Employee Wellbeing Best Practices from a Top Financial Services Firm

employee wellbeing best practicesBNY Mellon is America's oldest bank—which has allowed them to be at the center of helping financial services and markets thrive at scale.

When the pandemic broke out, like many organizations, BNY Mellon had to quickly transition most of its employees from working from home to being fully operational and open for business anywhere in the world.

The company had to determine how to scale and drive operational wellbeing and resiliency in a way that empowered their clients and employees. A digital, people-first culture allowed them to implement forward-thinking solutions to achieve employee, team, and business success.

 

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In this blog, we share insights from this episode of the Digital HR Leaders podcast—featuring David Green, Director of Insight222 and Jolen Anderson, Global Head of Human Resources at BNY Mellon.

We cover employee wellbeing best practices from BNY Mellon, including:

  • How to nurture resilience and inclusion as competencies
  • How to approach people transformation with intentionality

 

How to nurture resilience and inclusion as competencies

 

Now more than ever, employers need to create a space where, culturally, people feel like they can truly bring their best to work. Employees should feel enabled to focus on the needs of your customers and business.

 

Building employee resilience

Resiliency was highlighted at the onset of the pandemic, and according to Anderson, the concept of resiliency is really a competency.

She says, “It is really a skill that we need to think about ensuring that we both assess, but also support our leaders for being able to demonstrate that skill in the future.”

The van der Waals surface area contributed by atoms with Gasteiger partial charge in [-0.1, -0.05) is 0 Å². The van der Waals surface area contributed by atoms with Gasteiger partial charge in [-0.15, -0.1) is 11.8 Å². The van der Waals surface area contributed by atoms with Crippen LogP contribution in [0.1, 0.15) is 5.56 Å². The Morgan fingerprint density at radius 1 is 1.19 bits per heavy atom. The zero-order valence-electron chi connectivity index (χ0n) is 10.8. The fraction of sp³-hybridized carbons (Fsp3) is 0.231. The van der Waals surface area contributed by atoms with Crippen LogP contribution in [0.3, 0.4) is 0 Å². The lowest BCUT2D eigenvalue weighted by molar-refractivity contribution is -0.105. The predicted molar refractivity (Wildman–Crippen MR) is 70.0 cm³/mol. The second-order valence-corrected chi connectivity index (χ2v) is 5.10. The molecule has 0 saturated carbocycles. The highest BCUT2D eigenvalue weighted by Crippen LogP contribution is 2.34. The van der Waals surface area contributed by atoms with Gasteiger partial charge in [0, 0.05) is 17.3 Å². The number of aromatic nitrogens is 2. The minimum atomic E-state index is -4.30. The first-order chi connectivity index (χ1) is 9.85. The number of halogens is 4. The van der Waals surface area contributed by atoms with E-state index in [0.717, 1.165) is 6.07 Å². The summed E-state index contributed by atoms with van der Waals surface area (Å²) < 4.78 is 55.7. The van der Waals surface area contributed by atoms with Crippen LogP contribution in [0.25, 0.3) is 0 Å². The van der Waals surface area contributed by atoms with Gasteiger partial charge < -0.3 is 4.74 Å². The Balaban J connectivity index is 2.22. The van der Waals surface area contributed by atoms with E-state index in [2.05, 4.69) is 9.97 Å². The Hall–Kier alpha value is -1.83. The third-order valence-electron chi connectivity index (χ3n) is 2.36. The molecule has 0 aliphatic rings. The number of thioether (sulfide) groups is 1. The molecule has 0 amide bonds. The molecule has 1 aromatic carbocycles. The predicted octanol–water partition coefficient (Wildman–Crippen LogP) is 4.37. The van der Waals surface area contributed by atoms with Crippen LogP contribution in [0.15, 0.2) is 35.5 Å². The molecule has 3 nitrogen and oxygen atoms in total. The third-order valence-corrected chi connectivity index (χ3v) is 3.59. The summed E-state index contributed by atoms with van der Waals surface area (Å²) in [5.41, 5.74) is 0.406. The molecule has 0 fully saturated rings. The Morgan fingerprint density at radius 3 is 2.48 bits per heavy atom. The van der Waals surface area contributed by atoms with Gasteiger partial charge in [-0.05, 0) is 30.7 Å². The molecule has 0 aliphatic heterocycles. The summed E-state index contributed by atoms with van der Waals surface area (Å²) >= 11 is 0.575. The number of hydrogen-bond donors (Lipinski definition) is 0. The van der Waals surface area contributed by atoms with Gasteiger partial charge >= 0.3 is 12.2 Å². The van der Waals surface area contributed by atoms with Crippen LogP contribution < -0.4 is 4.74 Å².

Personal resiliency—the ability to adapt and navigate through both challenges and change—was going to be important and is the skill of the future, because it is what leaders need in this moment to help ensure that they are enabling their workforce for success.

Jolen Anderson, BNY Mellon

 

Thinking about resiliency as a competency gives leaders the chance to get back to good old-fashioned HR. There are tried and true ways to build skills, plus the interventions to help enable that competency, such as:

  • Learning and development initiatives
  • Engagement with managers
  • Managing remote workforces
  • Measuring perceptions of resiliency
  • Using digital tools to support employees


Provide resources that support the whole person.

When thinking about employee support, it's more than support from managers and leaders, but also what is happening in their personal environments. Our work and home lives are more connected than ever.

BNY Mellon wanted to provide initiatives that would help individuals take a pause to reclaim their time, including:

  • Caregiver leave
  • Childcare opportunities like virtual summer camps
  • Telemedicine
  • Resources to help employees assess sleep and workflow

All were solutions and tools they put in place to support the concept of resiliency. From there, they designed interventions that helped ensure individuals could grow the skill and competency.

 

Create connections.

When change happens, everyone in your organization is impacted. Aim to create supportive environments where employees can feel comfortable and vulnerable. Encourage leaders to make a commitment to share experiences, admit flaws, check-in on team members, and step away if needed. Your organization is a collective community that can only succeed as a unified team.